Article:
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Lawmakers Consider Boosting Earthquake Research

State lawmakers are considering a nearly $2.5 million plan to help answer a pressing question in some Texas communities: Why does the ground keep shaking?

Lynda Stokes, the mayor of Reno, Texas, testified before the Texas Railroad Commission on Jan. 21, 2014, about her concerns with an increased number of earthquakes around Eagle Mountain Lake.

State lawmakers are considering a nearly $2.5 million plan to help answer a pressing question in some Texas communities: Why does the ground keep shaking?  

An item hidden in House Speaker Joe Straus991-page budget proposal would fund a “TexNet Seismic Monitoring Program,” at the University of Texas at Austin, aimed at helping Texans understand the unexpected surge of earthquakes underneath their feet.

“TexNet would create an improved statewide seismic monitoring network capable of detecting and locating earthquakes more precisely than can currently be done,” said Scott Tinker, director of the university’s Bureau of Economic Geology, which would manage the project. The program “would also improve our ability to respond to earthquakes quickly, if such a response were deemed appropriate," he added.

The idea emerged after months of discussion between lawmakers and regulators about how to respond to the quakes that are shaking unsuspecting communities throughout the state, but particularly North Texas.

The more than two dozen temblors that hit the Dallas area this month have grabbed recent headlines, but a quake surge in Reno and Azle – much smaller towns atop the gas-rich Barnett Shale – kicked off the discussions last year.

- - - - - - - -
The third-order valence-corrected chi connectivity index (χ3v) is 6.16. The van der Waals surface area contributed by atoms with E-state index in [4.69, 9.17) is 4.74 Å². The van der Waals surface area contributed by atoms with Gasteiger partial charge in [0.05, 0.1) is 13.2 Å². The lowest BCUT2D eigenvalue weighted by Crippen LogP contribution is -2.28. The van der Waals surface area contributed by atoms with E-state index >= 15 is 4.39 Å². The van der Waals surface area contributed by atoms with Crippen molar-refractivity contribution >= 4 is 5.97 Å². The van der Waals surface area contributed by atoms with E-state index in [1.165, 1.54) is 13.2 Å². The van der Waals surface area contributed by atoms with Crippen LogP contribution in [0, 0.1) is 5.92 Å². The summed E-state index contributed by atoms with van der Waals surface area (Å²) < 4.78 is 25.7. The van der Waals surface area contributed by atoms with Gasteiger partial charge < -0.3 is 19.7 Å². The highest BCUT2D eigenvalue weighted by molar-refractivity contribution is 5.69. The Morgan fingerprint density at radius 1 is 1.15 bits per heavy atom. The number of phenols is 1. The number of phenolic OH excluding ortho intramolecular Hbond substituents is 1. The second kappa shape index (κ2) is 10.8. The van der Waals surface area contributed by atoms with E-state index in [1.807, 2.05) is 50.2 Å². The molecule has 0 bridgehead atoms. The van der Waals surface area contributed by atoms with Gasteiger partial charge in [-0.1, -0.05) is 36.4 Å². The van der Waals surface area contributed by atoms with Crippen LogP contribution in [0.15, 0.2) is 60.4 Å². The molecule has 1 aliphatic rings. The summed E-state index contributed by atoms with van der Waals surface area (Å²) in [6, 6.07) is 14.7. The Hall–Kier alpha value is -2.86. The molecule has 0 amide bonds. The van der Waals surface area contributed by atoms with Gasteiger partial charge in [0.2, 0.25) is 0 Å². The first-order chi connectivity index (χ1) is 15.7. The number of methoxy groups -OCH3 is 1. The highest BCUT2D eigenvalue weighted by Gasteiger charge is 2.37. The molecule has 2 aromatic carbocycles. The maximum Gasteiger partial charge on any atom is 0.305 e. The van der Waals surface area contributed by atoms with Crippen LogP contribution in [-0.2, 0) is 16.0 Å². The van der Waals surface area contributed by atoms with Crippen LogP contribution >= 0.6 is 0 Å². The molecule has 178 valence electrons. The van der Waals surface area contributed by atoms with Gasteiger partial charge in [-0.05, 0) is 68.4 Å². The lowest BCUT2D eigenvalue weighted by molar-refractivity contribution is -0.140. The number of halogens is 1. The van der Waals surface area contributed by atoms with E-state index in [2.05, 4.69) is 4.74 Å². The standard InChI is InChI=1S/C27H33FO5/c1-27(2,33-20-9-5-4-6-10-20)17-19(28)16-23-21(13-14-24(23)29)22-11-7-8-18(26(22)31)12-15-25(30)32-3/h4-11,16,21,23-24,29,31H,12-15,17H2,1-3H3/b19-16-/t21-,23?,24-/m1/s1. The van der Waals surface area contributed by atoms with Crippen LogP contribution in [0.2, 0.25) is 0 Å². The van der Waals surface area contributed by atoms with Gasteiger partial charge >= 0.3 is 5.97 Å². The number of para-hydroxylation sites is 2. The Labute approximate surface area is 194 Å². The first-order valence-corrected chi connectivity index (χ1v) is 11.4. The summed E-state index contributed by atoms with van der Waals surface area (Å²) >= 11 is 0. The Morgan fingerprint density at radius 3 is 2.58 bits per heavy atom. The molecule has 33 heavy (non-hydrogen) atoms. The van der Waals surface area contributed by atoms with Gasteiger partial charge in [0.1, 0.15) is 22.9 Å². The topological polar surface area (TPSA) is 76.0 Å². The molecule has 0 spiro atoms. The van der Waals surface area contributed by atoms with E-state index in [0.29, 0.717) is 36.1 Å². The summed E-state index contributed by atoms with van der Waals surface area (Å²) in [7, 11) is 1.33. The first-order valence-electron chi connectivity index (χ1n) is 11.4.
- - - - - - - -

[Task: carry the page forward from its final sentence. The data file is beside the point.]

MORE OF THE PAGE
Experts are only just beginning to study the Dallas quakes, but researchers suspect nearby disposal wells might have triggered the quakes elsewhere. The number of those wells — deep resting places for liquid oil and gas waste — has surged amid Texas’ drilling bonanza. Drilling areas in South and West Texas have also seen more earthquakes.

In the past year, the Railroad Commission hired a seismologist and approved requirements that companies submit more information before drilling disposal wells. Meanwhile, the Texas House formed a subcommittee on seismic activity.

(The nearest active disposal well to the epicenter of the Dallas quakes, however, is 10 miles away. That, the state seismologist suggests, means oil and gas activity isn't the cause.)

Scientists have known for decades that injecting fluid deep underground could trigger earthquakes. Neighboring Oklahoma has seen an increase in earthquakes even greater than Texas has, and has surpassed California as the country’s most quake-prone state. The USGS and Oklahoma Geological Survey say wastewater disposal probably contributes to the trend.

Though Texas, home to nearly 3,600 active commercial disposal wells, is four times the size of Oklahoma, it has far fewer seismometers – devices that monitor quakes – positioned throughout the state. That makes it difficult to estimate the precise size and locations of each quake and, in turn, understand what caused it. 

Researchers aim to bolter those capabilities through TexNet, which would need legislative approval.

Improving the state’s understanding of earthquakes, Tinker said, would reduce risks to property and people, “improving business practices and protecting important revenue streams for Texas.”

His isn’t the only Texas university investigating the quakes. Experts at Southern Methodist University have also shared their research with state and local officials. They added 15 seismometers in Irving this month. 

Disclosure: The University of Texas at Austin is a corporate sponsor of The Texas Tribune. Southern Methodist University was a corporate sponsor of the Tribune in 2013. A complete list of Tribune donors and sponsors can be viewed here.

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